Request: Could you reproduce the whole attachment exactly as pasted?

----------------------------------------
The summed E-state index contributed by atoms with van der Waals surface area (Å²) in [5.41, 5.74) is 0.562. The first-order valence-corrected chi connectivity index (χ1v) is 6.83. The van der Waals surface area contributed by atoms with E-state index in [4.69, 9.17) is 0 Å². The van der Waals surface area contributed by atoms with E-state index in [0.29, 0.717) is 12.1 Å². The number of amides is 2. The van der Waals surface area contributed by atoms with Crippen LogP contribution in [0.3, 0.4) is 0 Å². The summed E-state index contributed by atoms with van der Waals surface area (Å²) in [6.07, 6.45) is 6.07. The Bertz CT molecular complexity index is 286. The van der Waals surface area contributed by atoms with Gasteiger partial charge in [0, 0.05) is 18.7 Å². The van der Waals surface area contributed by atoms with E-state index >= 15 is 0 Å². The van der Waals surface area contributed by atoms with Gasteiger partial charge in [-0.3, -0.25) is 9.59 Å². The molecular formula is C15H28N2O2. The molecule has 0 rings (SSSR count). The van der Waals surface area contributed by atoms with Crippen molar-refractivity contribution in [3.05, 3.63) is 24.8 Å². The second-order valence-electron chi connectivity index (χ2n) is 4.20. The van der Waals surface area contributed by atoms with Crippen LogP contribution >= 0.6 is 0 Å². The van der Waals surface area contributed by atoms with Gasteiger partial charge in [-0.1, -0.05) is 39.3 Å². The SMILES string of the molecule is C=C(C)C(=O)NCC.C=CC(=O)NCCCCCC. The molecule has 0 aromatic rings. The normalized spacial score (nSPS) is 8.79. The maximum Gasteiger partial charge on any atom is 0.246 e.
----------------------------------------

The summed E-state index contributed by atoms with van der Waals surface area (Å²) in [5.41, 5.74) is 0.562. The first-order valence-corrected chi connectivity index (χ1v) is 6.83. The van der Waals surface area contributed by atoms with E-state index in [4.69, 9.17) is 0 Å². The van der Waals surface area contributed by atoms with E-state index in [0.29, 0.717) is 12.1 Å². The number of amides is 2. The van der Waals surface area contributed by atoms with Crippen LogP contribution in [0.3, 0.4) is 0 Å². The summed E-state index contributed by atoms with van der Waals surface area (Å²) in [6.07, 6.45) is 6.07. The Bertz CT molecular complexity index is 286. The van der Waals surface area contributed by atoms with Gasteiger partial charge in [0, 0.05) is 18.7 Å². The van der Waals surface area contributed by atoms with E-state index >= 15 is 0 Å². The van der Waals surface area contributed by atoms with Gasteiger partial charge in [-0.3, -0.25) is 9.59 Å². The molecular formula is C15H28N2O2. The molecule has 0 rings (SSSR count). The van der Waals surface area contributed by atoms with Crippen molar-refractivity contribution in [3.05, 3.63) is 24.8 Å². The second-order valence-electron chi connectivity index (χ2n) is 4.20. The van der Waals surface area contributed by atoms with Crippen LogP contribution >= 0.6 is 0 Å². The van der Waals surface area contributed by atoms with Gasteiger partial charge in [-0.1, -0.05) is 39.3 Å². The SMILES string of the molecule is C=C(C)C(=O)NCC.C=CC(=O)NCCCCCC. The molecule has 0 aromatic rings. The normalized spacial score (nSPS) is 8.79. The maximum Gasteiger partial charge on any atom is 0.246 e.